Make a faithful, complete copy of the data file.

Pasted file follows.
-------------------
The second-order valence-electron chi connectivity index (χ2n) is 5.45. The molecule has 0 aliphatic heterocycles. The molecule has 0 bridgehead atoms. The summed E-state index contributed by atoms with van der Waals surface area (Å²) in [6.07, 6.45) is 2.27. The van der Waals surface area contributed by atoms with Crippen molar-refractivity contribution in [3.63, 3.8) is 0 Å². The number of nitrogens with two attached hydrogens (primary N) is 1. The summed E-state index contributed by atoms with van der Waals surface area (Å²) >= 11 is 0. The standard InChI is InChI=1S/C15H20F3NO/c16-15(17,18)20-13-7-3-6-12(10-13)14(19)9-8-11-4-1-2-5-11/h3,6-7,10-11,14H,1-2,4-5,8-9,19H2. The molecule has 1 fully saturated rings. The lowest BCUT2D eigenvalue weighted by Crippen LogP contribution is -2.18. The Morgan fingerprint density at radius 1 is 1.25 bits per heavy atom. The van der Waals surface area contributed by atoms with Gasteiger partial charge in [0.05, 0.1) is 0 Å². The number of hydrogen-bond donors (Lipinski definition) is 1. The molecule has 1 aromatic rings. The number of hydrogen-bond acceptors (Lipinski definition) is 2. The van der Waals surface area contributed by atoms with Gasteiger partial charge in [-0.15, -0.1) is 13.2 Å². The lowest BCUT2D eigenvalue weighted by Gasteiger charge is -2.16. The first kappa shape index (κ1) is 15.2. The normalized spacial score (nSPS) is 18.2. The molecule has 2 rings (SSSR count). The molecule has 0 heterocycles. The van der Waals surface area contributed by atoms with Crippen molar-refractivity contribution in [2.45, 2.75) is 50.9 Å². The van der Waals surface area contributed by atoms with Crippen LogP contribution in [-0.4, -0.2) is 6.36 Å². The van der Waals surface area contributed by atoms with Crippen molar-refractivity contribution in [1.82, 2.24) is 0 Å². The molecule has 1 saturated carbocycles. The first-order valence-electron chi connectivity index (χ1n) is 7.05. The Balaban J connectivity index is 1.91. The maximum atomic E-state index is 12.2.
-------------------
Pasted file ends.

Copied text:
The second-order valence-electron chi connectivity index (χ2n) is 5.45. The molecule has 0 aliphatic heterocycles. The molecule has 0 bridgehead atoms. The summed E-state index contributed by atoms with van der Waals surface area (Å²) in [6.07, 6.45) is 2.27. The van der Waals surface area contributed by atoms with Crippen molar-refractivity contribution in [3.63, 3.8) is 0 Å². The number of nitrogens with two attached hydrogens (primary N) is 1. The summed E-state index contributed by atoms with van der Waals surface area (Å²) >= 11 is 0. The standard InChI is InChI=1S/C15H20F3NO/c16-15(17,18)20-13-7-3-6-12(10-13)14(19)9-8-11-4-1-2-5-11/h3,6-7,10-11,14H,1-2,4-5,8-9,19H2. The molecule has 1 fully saturated rings. The lowest BCUT2D eigenvalue weighted by Crippen LogP contribution is -2.18. The Morgan fingerprint density at radius 1 is 1.25 bits per heavy atom. The van der Waals surface area contributed by atoms with Gasteiger partial charge in [0.05, 0.1) is 0 Å². The number of hydrogen-bond donors (Lipinski definition) is 1. The molecule has 1 aromatic rings. The number of hydrogen-bond acceptors (Lipinski definition) is 2. The van der Waals surface area contributed by atoms with Gasteiger partial charge in [-0.15, -0.1) is 13.2 Å². The lowest BCUT2D eigenvalue weighted by Gasteiger charge is -2.16. The first kappa shape index (κ1) is 15.2. The normalized spacial score (nSPS) is 18.2. The molecule has 2 rings (SSSR count). The molecule has 0 heterocycles. The van der Waals surface area contributed by atoms with Crippen molar-refractivity contribution in [2.45, 2.75) is 50.9 Å². The van der Waals surface area contributed by atoms with Crippen LogP contribution in [-0.4, -0.2) is 6.36 Å². The van der Waals surface area contributed by atoms with Crippen molar-refractivity contribution in [1.82, 2.24) is 0 Å². The molecule has 1 saturated carbocycles. The first-order valence-electron chi connectivity index (χ1n) is 7.05. The Balaban J connectivity index is 1.91. The maximum atomic E-state index is 12.2.